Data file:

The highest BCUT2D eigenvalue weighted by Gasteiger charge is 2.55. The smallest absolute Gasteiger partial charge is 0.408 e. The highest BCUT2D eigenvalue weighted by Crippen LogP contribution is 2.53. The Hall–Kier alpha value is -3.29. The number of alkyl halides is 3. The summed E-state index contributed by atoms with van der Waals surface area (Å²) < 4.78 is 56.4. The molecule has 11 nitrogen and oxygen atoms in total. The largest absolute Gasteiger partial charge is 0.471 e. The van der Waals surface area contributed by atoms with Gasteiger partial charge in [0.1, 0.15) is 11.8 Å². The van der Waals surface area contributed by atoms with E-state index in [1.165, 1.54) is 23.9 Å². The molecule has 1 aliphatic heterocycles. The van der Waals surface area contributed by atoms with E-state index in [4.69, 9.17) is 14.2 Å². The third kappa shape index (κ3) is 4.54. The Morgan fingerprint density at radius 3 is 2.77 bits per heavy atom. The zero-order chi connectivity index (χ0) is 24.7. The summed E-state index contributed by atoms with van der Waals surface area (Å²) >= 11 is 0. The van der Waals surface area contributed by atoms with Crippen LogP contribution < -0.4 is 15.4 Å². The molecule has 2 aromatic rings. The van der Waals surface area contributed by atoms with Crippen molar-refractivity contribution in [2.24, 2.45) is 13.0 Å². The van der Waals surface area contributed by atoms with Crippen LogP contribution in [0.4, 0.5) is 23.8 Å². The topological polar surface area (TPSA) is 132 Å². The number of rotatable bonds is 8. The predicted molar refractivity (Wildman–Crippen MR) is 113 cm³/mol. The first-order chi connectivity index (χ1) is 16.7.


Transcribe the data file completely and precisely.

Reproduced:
The highest BCUT2D eigenvalue weighted by Gasteiger charge is 2.55. The smallest absolute Gasteiger partial charge is 0.408 e. The highest BCUT2D eigenvalue weighted by Crippen LogP contribution is 2.53. The Hall–Kier alpha value is -3.29. The number of alkyl halides is 3. The summed E-state index contributed by atoms with van der Waals surface area (Å²) < 4.78 is 56.4. The molecule has 11 nitrogen and oxygen atoms in total. The largest absolute Gasteiger partial charge is 0.471 e. The van der Waals surface area contributed by atoms with Gasteiger partial charge in [0.1, 0.15) is 11.8 Å². The van der Waals surface area contributed by atoms with E-state index in [1.165, 1.54) is 23.9 Å². The molecule has 1 aliphatic heterocycles. The van der Waals surface area contributed by atoms with E-state index in [4.69, 9.17) is 14.2 Å². The third kappa shape index (κ3) is 4.54. The Morgan fingerprint density at radius 3 is 2.77 bits per heavy atom. The zero-order chi connectivity index (χ0) is 24.7. The summed E-state index contributed by atoms with van der Waals surface area (Å²) >= 11 is 0. The van der Waals surface area contributed by atoms with Crippen LogP contribution < -0.4 is 15.4 Å². The molecule has 2 aromatic rings. The van der Waals surface area contributed by atoms with Crippen molar-refractivity contribution in [2.24, 2.45) is 13.0 Å². The van der Waals surface area contributed by atoms with Crippen LogP contribution in [0.4, 0.5) is 23.8 Å². The topological polar surface area (TPSA) is 132 Å². The number of rotatable bonds is 8. The predicted molar refractivity (Wildman–Crippen MR) is 113 cm³/mol. The first-order chi connectivity index (χ1) is 16.7.